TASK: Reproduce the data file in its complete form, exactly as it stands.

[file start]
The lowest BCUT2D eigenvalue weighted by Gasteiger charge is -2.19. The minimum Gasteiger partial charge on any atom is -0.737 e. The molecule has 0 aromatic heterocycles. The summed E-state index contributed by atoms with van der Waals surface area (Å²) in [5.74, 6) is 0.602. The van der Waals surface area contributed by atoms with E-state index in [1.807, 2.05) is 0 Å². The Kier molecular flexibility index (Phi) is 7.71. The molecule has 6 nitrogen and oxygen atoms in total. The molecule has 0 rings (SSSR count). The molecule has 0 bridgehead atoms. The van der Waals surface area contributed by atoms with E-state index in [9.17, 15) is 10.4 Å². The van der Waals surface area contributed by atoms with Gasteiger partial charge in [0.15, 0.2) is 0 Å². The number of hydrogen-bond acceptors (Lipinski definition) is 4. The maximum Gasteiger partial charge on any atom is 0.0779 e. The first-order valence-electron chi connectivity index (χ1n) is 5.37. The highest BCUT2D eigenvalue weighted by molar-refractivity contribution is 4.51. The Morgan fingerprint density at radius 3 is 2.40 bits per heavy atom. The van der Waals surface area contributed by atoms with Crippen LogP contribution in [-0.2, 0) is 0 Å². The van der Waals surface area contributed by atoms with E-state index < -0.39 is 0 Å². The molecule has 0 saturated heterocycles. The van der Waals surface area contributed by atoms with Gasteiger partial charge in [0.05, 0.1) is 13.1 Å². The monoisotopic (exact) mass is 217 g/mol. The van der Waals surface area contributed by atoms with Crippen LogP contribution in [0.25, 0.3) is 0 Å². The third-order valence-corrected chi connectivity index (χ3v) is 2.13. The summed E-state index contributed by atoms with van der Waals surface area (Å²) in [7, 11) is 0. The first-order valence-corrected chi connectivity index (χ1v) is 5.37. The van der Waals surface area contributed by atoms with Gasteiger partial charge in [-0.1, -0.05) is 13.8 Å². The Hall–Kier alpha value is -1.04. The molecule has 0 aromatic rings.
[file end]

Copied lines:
The lowest BCUT2D eigenvalue weighted by Gasteiger charge is -2.19. The minimum Gasteiger partial charge on any atom is -0.737 e. The molecule has 0 aromatic heterocycles. The summed E-state index contributed by atoms with van der Waals surface area (Å²) in [5.74, 6) is 0.602. The van der Waals surface area contributed by atoms with E-state index in [1.807, 2.05) is 0 Å². The Kier molecular flexibility index (Phi) is 7.71. The molecule has 6 nitrogen and oxygen atoms in total. The molecule has 0 rings (SSSR count). The molecule has 0 bridgehead atoms. The van der Waals surface area contributed by atoms with E-state index in [9.17, 15) is 10.4 Å². The van der Waals surface area contributed by atoms with Gasteiger partial charge in [0.15, 0.2) is 0 Å². The number of hydrogen-bond acceptors (Lipinski definition) is 4. The maximum Gasteiger partial charge on any atom is 0.0779 e. The first-order valence-electron chi connectivity index (χ1n) is 5.37. The highest BCUT2D eigenvalue weighted by molar-refractivity contribution is 4.51. The Morgan fingerprint density at radius 3 is 2.40 bits per heavy atom. The van der Waals surface area contributed by atoms with Crippen LogP contribution in [-0.2, 0) is 0 Å². The van der Waals surface area contributed by atoms with E-state index < -0.39 is 0 Å². The molecule has 0 saturated heterocycles. The van der Waals surface area contributed by atoms with Gasteiger partial charge in [0.05, 0.1) is 13.1 Å². The monoisotopic (exact) mass is 217 g/mol. The van der Waals surface area contributed by atoms with Crippen LogP contribution in [0.25, 0.3) is 0 Å². The third-order valence-corrected chi connectivity index (χ3v) is 2.13. The summed E-state index contributed by atoms with van der Waals surface area (Å²) in [7, 11) is 0. The first-order valence-corrected chi connectivity index (χ1v) is 5.37. The van der Waals surface area contributed by atoms with Gasteiger partial charge in [-0.1, -0.05) is 13.8 Å². The Hall–Kier alpha value is -1.04. The molecule has 0 aromatic rings.